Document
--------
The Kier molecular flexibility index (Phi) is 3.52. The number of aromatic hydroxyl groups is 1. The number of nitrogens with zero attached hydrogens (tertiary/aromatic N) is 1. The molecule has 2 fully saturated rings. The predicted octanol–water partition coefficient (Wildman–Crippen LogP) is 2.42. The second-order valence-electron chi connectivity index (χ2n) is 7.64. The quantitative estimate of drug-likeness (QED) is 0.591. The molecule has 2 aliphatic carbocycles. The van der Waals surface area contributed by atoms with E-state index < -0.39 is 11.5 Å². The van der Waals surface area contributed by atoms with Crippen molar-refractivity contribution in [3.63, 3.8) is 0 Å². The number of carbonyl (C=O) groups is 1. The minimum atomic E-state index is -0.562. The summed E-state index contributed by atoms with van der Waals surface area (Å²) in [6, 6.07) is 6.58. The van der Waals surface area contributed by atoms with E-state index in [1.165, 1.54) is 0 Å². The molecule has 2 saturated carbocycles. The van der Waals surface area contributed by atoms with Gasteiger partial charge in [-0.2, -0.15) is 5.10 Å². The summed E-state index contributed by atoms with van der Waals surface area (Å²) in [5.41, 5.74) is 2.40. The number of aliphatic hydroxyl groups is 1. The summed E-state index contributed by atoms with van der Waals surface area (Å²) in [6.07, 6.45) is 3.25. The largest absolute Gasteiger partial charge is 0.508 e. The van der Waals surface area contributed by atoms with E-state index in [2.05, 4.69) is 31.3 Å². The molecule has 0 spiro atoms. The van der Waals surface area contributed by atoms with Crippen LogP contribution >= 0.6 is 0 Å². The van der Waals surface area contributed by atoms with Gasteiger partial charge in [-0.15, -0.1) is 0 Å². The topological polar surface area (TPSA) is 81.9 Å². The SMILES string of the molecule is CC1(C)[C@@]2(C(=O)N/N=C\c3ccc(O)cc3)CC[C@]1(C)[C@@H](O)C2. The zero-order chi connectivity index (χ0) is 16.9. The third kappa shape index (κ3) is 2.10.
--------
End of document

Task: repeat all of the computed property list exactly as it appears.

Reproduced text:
The Kier molecular flexibility index (Phi) is 3.52. The number of aromatic hydroxyl groups is 1. The number of nitrogens with zero attached hydrogens (tertiary/aromatic N) is 1. The molecule has 2 fully saturated rings. The predicted octanol–water partition coefficient (Wildman–Crippen LogP) is 2.42. The second-order valence-electron chi connectivity index (χ2n) is 7.64. The quantitative estimate of drug-likeness (QED) is 0.591. The molecule has 2 aliphatic carbocycles. The van der Waals surface area contributed by atoms with E-state index < -0.39 is 11.5 Å². The van der Waals surface area contributed by atoms with Crippen molar-refractivity contribution in [3.63, 3.8) is 0 Å². The number of carbonyl (C=O) groups is 1. The minimum atomic E-state index is -0.562. The summed E-state index contributed by atoms with van der Waals surface area (Å²) in [6, 6.07) is 6.58. The van der Waals surface area contributed by atoms with E-state index in [1.165, 1.54) is 0 Å². The molecule has 2 saturated carbocycles. The van der Waals surface area contributed by atoms with Gasteiger partial charge in [-0.2, -0.15) is 5.10 Å². The summed E-state index contributed by atoms with van der Waals surface area (Å²) in [5.41, 5.74) is 2.40. The number of aliphatic hydroxyl groups is 1. The summed E-state index contributed by atoms with van der Waals surface area (Å²) in [6.07, 6.45) is 3.25. The largest absolute Gasteiger partial charge is 0.508 e. The van der Waals surface area contributed by atoms with E-state index in [2.05, 4.69) is 31.3 Å². The molecule has 0 spiro atoms. The van der Waals surface area contributed by atoms with Crippen LogP contribution >= 0.6 is 0 Å². The van der Waals surface area contributed by atoms with Gasteiger partial charge in [-0.15, -0.1) is 0 Å². The topological polar surface area (TPSA) is 81.9 Å². The SMILES string of the molecule is CC1(C)[C@@]2(C(=O)N/N=C\c3ccc(O)cc3)CC[C@]1(C)[C@@H](O)C2. The zero-order chi connectivity index (χ0) is 16.9. The third kappa shape index (κ3) is 2.10.